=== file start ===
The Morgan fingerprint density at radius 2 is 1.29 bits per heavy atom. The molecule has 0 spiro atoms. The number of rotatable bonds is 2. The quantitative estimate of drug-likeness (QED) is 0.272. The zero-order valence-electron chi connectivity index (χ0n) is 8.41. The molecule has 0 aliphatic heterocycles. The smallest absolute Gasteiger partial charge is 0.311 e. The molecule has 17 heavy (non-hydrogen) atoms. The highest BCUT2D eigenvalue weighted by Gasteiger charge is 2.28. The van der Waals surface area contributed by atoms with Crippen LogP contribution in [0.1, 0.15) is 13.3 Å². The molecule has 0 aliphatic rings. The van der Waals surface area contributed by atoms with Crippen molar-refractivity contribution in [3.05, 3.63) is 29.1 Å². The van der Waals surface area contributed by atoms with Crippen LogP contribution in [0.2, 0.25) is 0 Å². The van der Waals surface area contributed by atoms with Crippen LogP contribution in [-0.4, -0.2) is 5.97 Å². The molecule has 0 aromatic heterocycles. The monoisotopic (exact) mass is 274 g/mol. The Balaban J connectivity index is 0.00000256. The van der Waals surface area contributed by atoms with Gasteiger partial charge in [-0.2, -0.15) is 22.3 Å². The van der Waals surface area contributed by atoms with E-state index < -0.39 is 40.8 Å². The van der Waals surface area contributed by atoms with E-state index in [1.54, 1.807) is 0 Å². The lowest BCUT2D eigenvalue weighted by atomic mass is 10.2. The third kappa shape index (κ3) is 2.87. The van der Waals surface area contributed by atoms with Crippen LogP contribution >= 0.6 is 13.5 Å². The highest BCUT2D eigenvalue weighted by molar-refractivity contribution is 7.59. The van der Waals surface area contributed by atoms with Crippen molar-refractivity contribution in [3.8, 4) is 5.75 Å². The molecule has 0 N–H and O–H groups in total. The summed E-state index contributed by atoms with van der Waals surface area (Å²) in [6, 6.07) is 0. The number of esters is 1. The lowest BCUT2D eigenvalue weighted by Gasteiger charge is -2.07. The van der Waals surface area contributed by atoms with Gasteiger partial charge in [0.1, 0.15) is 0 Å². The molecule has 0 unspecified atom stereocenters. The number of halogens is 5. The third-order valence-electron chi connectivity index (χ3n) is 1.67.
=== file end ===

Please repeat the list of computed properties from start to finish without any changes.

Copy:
The Morgan fingerprint density at radius 2 is 1.29 bits per heavy atom. The molecule has 0 spiro atoms. The number of rotatable bonds is 2. The quantitative estimate of drug-likeness (QED) is 0.272. The zero-order valence-electron chi connectivity index (χ0n) is 8.41. The molecule has 0 aliphatic heterocycles. The smallest absolute Gasteiger partial charge is 0.311 e. The molecule has 17 heavy (non-hydrogen) atoms. The highest BCUT2D eigenvalue weighted by Gasteiger charge is 2.28. The van der Waals surface area contributed by atoms with Crippen LogP contribution in [0.1, 0.15) is 13.3 Å². The molecule has 0 aliphatic rings. The van der Waals surface area contributed by atoms with Crippen molar-refractivity contribution in [3.05, 3.63) is 29.1 Å². The van der Waals surface area contributed by atoms with Crippen LogP contribution in [0.2, 0.25) is 0 Å². The van der Waals surface area contributed by atoms with Crippen LogP contribution in [-0.4, -0.2) is 5.97 Å². The molecule has 0 aromatic heterocycles. The monoisotopic (exact) mass is 274 g/mol. The Balaban J connectivity index is 0.00000256. The van der Waals surface area contributed by atoms with Gasteiger partial charge in [-0.2, -0.15) is 22.3 Å². The van der Waals surface area contributed by atoms with E-state index < -0.39 is 40.8 Å². The van der Waals surface area contributed by atoms with E-state index in [1.54, 1.807) is 0 Å². The lowest BCUT2D eigenvalue weighted by atomic mass is 10.2. The third kappa shape index (κ3) is 2.87. The van der Waals surface area contributed by atoms with Crippen LogP contribution >= 0.6 is 13.5 Å². The highest BCUT2D eigenvalue weighted by molar-refractivity contribution is 7.59. The van der Waals surface area contributed by atoms with Crippen molar-refractivity contribution in [3.8, 4) is 5.75 Å². The molecule has 0 N–H and O–H groups in total. The summed E-state index contributed by atoms with van der Waals surface area (Å²) in [6, 6.07) is 0. The number of esters is 1. The lowest BCUT2D eigenvalue weighted by Gasteiger charge is -2.07. The van der Waals surface area contributed by atoms with Gasteiger partial charge in [0.1, 0.15) is 0 Å². The molecule has 0 unspecified atom stereocenters. The number of halogens is 5. The third-order valence-electron chi connectivity index (χ3n) is 1.67.